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Javier Palomarez speaking about immigration reform in Washington in 2013. On Tuesday he resigned from President Trump’s National Diversity Coalition.

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Right now in the United States there are some 800,000 law-abiding young people without proper immigration papers who nevertheless proudly call America home. Today President Trump sent them a clear message: They are not welcome here. With its decision to terminate the Deferred Action for Childhood Arrivals program, which has protected these “Dreamers” since 2012, the administration claims that it is merely insisting that Congress take responsibility for the program. That is a dodge, and a cowardly one. This cruel new policy is also a direct contradiction of the promise that President Trump made to the Hispanic community only months ago.

In April, President Trump assured these Dreamers that they could “rest easy.” These young people fully appreciated that they had been afforded a once-in-a-lifetime privilege: the chance to study and work in United States without the constant fear of deportation thanks to DACA, which gave them a renewable two-year period of deferred action from deportation and eligibility for a work permit. Now these Americans, all of whom were brought here through no fault of their own, can’t rest easy. Instead they will lie awake at night, wondering whether it will be their last one in America.

Many actions taken by this White House have profoundly rattled my confidence in its commitment to inclusivity and its respect for diversity. But today’s decision was worst of all. An American president who does not believe there’s a place for young people whose passion and values exemplify the best of our tradition is simply not a president that I can continue to support. That is why, as the president and chief executive of the United States Hispanic Chamber of Commerce, I have chosen to resign from the President’s National Diversity Coalition, effective immediately.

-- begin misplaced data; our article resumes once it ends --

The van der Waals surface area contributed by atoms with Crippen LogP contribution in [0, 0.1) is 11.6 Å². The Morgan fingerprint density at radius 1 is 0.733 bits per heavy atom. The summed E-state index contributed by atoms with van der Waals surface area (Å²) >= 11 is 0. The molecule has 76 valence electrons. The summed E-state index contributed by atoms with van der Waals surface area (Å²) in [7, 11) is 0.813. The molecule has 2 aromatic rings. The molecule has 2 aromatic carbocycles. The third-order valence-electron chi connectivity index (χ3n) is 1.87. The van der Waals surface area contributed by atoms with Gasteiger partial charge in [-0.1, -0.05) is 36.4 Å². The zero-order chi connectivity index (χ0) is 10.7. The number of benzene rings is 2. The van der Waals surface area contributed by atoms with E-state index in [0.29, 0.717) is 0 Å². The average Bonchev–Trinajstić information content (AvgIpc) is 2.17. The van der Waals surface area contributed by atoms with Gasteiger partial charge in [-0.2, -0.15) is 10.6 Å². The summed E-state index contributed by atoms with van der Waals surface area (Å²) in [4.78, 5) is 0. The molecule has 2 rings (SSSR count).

Despite my vocal opposition to candidate Trump during the 2016 campaign, President-elect Trump and members of his transition team assured me that the voices of our members — the 4.2 million Hispanic-owned businesses in America — would be heard inside this White House, particularly on key issues like immigration, infrastructure and tax reform. The incoming administration asked me to join the President’s National Diversity Coalition, which I did out of a sense of obligation to our members and service to the country I love.

It’s now clear that Mr. Trump’s assurances were a lie. The National Diversity Coalition never formally met — a stark sign of the president’s lack of interest in our work. Cabinet members and senior administration officials would hold off-the-record meetings with members of our association and solicit our advice, but it obviously never mattered to the president himself. No amount of sound advice is enough to keep Mr. Trump’s reckless and divisive impulses in check.

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